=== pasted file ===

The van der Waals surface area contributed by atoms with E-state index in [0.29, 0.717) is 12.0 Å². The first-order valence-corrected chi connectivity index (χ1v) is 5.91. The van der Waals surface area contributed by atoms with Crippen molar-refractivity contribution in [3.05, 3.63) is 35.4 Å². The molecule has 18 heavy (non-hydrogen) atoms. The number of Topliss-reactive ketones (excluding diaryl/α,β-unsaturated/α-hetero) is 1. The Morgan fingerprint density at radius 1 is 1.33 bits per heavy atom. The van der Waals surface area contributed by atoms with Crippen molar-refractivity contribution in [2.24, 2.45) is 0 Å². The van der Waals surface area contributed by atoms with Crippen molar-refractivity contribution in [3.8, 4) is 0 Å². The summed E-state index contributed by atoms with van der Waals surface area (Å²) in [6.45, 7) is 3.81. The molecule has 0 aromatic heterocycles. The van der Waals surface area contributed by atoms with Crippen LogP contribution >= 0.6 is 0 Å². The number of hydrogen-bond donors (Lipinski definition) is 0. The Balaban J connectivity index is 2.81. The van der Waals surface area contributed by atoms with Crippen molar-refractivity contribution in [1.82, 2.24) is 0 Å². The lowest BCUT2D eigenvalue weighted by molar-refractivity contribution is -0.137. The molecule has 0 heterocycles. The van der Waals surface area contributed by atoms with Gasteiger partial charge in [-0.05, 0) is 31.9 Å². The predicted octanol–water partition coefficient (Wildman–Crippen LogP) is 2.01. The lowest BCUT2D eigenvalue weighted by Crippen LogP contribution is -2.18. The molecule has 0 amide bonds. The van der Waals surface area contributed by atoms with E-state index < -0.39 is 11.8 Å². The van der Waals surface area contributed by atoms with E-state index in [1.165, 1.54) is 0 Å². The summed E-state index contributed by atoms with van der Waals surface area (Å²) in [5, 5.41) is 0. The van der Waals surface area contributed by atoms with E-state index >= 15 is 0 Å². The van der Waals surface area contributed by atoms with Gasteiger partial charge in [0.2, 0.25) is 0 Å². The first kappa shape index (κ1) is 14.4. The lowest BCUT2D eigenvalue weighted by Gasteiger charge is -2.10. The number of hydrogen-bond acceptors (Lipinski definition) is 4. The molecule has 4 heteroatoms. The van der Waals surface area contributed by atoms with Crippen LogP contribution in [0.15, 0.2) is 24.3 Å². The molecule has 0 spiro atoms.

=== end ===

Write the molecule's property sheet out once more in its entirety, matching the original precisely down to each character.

The van der Waals surface area contributed by atoms with E-state index in [0.29, 0.717) is 12.0 Å². The first-order valence-corrected chi connectivity index (χ1v) is 5.91. The van der Waals surface area contributed by atoms with Crippen molar-refractivity contribution in [3.05, 3.63) is 35.4 Å². The molecule has 18 heavy (non-hydrogen) atoms. The number of Topliss-reactive ketones (excluding diaryl/α,β-unsaturated/α-hetero) is 1. The Morgan fingerprint density at radius 1 is 1.33 bits per heavy atom. The van der Waals surface area contributed by atoms with Crippen molar-refractivity contribution in [2.24, 2.45) is 0 Å². The van der Waals surface area contributed by atoms with Crippen molar-refractivity contribution in [3.8, 4) is 0 Å². The summed E-state index contributed by atoms with van der Waals surface area (Å²) in [6.45, 7) is 3.81. The molecule has 0 aromatic heterocycles. The van der Waals surface area contributed by atoms with Crippen LogP contribution >= 0.6 is 0 Å². The number of hydrogen-bond donors (Lipinski definition) is 0. The Balaban J connectivity index is 2.81. The van der Waals surface area contributed by atoms with Crippen molar-refractivity contribution in [1.82, 2.24) is 0 Å². The lowest BCUT2D eigenvalue weighted by molar-refractivity contribution is -0.137. The molecule has 0 heterocycles. The van der Waals surface area contributed by atoms with Gasteiger partial charge in [-0.05, 0) is 31.9 Å². The predicted octanol–water partition coefficient (Wildman–Crippen LogP) is 2.01. The lowest BCUT2D eigenvalue weighted by Crippen LogP contribution is -2.18. The molecule has 0 amide bonds. The van der Waals surface area contributed by atoms with E-state index < -0.39 is 11.8 Å². The van der Waals surface area contributed by atoms with E-state index in [1.165, 1.54) is 0 Å². The summed E-state index contributed by atoms with van der Waals surface area (Å²) in [5, 5.41) is 0. The van der Waals surface area contributed by atoms with E-state index >= 15 is 0 Å². The van der Waals surface area contributed by atoms with Gasteiger partial charge in [0.2, 0.25) is 0 Å². The first kappa shape index (κ1) is 14.4. The lowest BCUT2D eigenvalue weighted by Gasteiger charge is -2.10. The number of hydrogen-bond acceptors (Lipinski definition) is 4. The molecule has 4 heteroatoms. The van der Waals surface area contributed by atoms with Crippen LogP contribution in [0.15, 0.2) is 24.3 Å². The molecule has 0 spiro atoms.